By Tucker Shouse.  

This is the first blog post in a three-part series to disseminate our findings and learnings from the 2015 #MyGivingStory initiative. The pilot contest, run by 92nd Street Y and supported by the Bill & Melinda Gates Foundation, asked everyday givers to respond in 200 or more words: “what nonprofit organization inspires you to give and why?”  The second post can be found here.  Here’s what we learned:

In November of 2015, 16,000 unique visitors stumbled upon a Facebook offer page with the following prompt: “what nonprofit organization inspires you to give and why?” Within the month, over 800 people responded with a story, an optional photo, and a link to the nonprofit that inspired them, and they were encouraged to share their story online and offline. The top 15 stories based on the number of votes moved on to a final round of judging* in which six nonprofit organizations would receive grants from $5,000 - $1,000 USD.

By the end of the contest, the 800+ stories received more than 82,000 votes and 180,000 views from individuals both within and outside of the original posters’ network. And while these numbers far surpassed the pilot goals of 200, 1,000, and 10,000 respectively, the compassionate storytelling that was shared both globally and locally far outweighed any data targets. The final winning stories featured: The Karam Foundation, Michael Mosier Defeat DIPG Foundation, KultureCity, Selamta Family Project, Timbali Crafts, and NorCal Bully Breed Rescue.  

Why this matters and why try a “storytelling contest?” Since the 70’s, charitable giving has remained at 2% of the US’ GDP with the average household giving 3.6% of their annual income. While 75% of these households believe that they donate more than the average, in reality 72% contribute below the individual household income rate of 3.6% (Money4Good, 2015). Furthermore, the median household giving is estimated to be a mere 0.4%. Just as a large majority of people think they are a better than the average driver, it follows that a large majority of donors think they give more than their peers.

But charitable giving isn’t about how much you give, and a host of social and economic factors can prevent individuals from giving both their time and resources to the extent they would like. Giving is personal, and it’s tied into the social fabric of where we live, who we give to, how much, and how often. Many donors rarely engage in public conversations perhaps due to the fear of public misperceptions or social stigma.

With these macro-trends in place, a small team at the 92nd Street Y and the Bill & Melinda Gates Foundation wanted to test the concept of a story-telling contest. The team believed that sharing stories publicly would encourage a larger conversation about what organizations people are giving to and hopefully inspire others to give more in whatever way they can. The contest was labeled a “minimum viable contest” because there were numerous concerns of how open individuals may be with sharing a personal giving story.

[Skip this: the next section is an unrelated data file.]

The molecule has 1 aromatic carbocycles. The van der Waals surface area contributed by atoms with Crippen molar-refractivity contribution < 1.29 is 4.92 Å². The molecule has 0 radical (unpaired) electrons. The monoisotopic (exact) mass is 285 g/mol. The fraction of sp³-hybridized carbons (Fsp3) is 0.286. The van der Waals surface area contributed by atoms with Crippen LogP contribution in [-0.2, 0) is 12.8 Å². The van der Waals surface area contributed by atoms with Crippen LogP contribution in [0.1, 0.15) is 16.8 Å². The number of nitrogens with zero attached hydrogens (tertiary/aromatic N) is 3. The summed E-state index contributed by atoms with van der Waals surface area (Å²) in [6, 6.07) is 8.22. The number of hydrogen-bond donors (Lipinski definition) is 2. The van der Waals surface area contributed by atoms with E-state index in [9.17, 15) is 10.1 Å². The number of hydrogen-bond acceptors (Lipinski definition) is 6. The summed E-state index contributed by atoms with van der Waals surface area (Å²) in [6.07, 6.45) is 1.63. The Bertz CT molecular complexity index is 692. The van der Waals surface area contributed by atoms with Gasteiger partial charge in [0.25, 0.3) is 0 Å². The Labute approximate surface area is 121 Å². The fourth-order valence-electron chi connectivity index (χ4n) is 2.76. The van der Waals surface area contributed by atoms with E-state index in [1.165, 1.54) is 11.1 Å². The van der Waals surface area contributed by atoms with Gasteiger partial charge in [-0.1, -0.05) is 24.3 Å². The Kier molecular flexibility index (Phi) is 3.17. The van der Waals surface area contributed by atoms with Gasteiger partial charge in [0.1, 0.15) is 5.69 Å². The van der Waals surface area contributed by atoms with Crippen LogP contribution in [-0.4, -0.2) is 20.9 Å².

Process and Results The results and the individual stories, however, blew the team away. The contest received submissions for over 492 registered nonprofits in 47 states which were verified with some help from Guidestar (explore the visual below here).

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After the contest was over, the team wanted to see if there were any trends that would be relevant to share. And while the next two posts will dive into that analysis, the following three data points are helpful in understanding the larger narrative:

  • 79% of votes were driven by an individual’s personal network as compared to a global voting page
  • 57% of verified nonprofits with publicly available revenue had less than $2M USD
  • The average votes per story was 95, but the median was 8

And while an average of 95 votes per story sounds great, the fact that the median number of votes was only 8 parallels the differences between the average (3.6%) and median (0.4%) amount of household giving. In the select set that the team read, many incredible stories failed to reach a high number of votes that they deserved. How a story performed varied due to a variety of factors, and not every story garnered the attention that it was due.

However, small nonprofits have an opportunity to raise above the noise if they encourage and appropriately engage in social story telling. It’s not easy, and there are many trade-offs that need to be considered, but the demand for locally relevant story-telling about giving exists.

Next steps: continuing the conversation on GreatNonProfits.org

While the contest submissions are no longer accessible, GreatNonProfits.org was able to upload a large majority of the verified stories to their website where submitters are encouraged to update their information and submission. The following two blog posts in this series will dive deeper into the data and insights relevant for nonprofit organizations and the larger ecosystem that supports them.

Because this was a pilot, the teams at 92nd Street Y and the Bill & Melinda Gates Foundation will continue to think about how this contest could be improved and expanded for 2016. If you have any thoughts, positive or negative, about the 2015 contest, please feel free to reach out on twitter with the #MyGivingStory and provide your feedback.

*Thank you to the judges Greg Bladwin (VolunteerMatch), Beth Kanter, Peter Koechly (Upworthy), and Perla Ni (GreatNonProfits) for your time and support